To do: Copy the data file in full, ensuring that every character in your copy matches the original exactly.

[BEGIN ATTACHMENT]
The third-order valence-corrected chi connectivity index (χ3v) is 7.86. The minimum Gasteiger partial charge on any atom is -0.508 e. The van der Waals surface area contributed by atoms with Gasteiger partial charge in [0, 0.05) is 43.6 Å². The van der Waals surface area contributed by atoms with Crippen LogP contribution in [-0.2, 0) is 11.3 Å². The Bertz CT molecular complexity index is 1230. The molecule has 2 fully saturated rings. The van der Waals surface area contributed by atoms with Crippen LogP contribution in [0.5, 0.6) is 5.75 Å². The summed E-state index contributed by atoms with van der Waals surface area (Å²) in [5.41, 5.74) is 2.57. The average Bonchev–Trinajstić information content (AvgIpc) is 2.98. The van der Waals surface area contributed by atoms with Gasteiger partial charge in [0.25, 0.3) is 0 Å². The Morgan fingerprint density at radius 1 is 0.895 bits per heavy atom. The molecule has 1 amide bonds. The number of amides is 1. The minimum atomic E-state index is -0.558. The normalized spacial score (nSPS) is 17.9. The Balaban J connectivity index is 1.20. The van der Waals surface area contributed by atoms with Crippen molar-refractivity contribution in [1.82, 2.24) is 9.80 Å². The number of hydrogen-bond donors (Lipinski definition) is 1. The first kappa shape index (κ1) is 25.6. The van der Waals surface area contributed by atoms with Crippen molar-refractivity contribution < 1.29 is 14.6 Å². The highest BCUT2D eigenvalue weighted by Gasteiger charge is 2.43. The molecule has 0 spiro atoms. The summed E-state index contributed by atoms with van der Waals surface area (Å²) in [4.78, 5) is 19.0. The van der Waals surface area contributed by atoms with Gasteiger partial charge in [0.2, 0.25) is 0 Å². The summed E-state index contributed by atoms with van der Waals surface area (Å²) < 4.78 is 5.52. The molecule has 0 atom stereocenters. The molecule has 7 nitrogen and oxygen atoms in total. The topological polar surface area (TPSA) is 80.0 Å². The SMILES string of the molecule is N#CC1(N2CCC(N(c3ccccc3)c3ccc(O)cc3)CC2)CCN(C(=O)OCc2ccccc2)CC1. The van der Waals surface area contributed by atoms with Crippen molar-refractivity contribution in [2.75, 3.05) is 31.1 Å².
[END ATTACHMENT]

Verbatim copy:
The third-order valence-corrected chi connectivity index (χ3v) is 7.86. The minimum Gasteiger partial charge on any atom is -0.508 e. The van der Waals surface area contributed by atoms with Gasteiger partial charge in [0, 0.05) is 43.6 Å². The van der Waals surface area contributed by atoms with Crippen LogP contribution in [-0.2, 0) is 11.3 Å². The Bertz CT molecular complexity index is 1230. The molecule has 2 fully saturated rings. The van der Waals surface area contributed by atoms with Crippen LogP contribution in [0.5, 0.6) is 5.75 Å². The summed E-state index contributed by atoms with van der Waals surface area (Å²) in [5.41, 5.74) is 2.57. The average Bonchev–Trinajstić information content (AvgIpc) is 2.98. The van der Waals surface area contributed by atoms with Gasteiger partial charge in [0.25, 0.3) is 0 Å². The Morgan fingerprint density at radius 1 is 0.895 bits per heavy atom. The molecule has 1 amide bonds. The number of amides is 1. The minimum atomic E-state index is -0.558. The normalized spacial score (nSPS) is 17.9. The Balaban J connectivity index is 1.20. The van der Waals surface area contributed by atoms with Crippen molar-refractivity contribution in [1.82, 2.24) is 9.80 Å². The number of hydrogen-bond donors (Lipinski definition) is 1. The first kappa shape index (κ1) is 25.6. The van der Waals surface area contributed by atoms with Crippen molar-refractivity contribution < 1.29 is 14.6 Å². The highest BCUT2D eigenvalue weighted by Gasteiger charge is 2.43. The molecule has 0 spiro atoms. The summed E-state index contributed by atoms with van der Waals surface area (Å²) in [4.78, 5) is 19.0. The van der Waals surface area contributed by atoms with Gasteiger partial charge in [0.2, 0.25) is 0 Å². The summed E-state index contributed by atoms with van der Waals surface area (Å²) < 4.78 is 5.52. The molecule has 0 atom stereocenters. The molecule has 7 nitrogen and oxygen atoms in total. The topological polar surface area (TPSA) is 80.0 Å². The SMILES string of the molecule is N#CC1(N2CCC(N(c3ccccc3)c3ccc(O)cc3)CC2)CCN(C(=O)OCc2ccccc2)CC1. The van der Waals surface area contributed by atoms with Crippen molar-refractivity contribution in [2.75, 3.05) is 31.1 Å².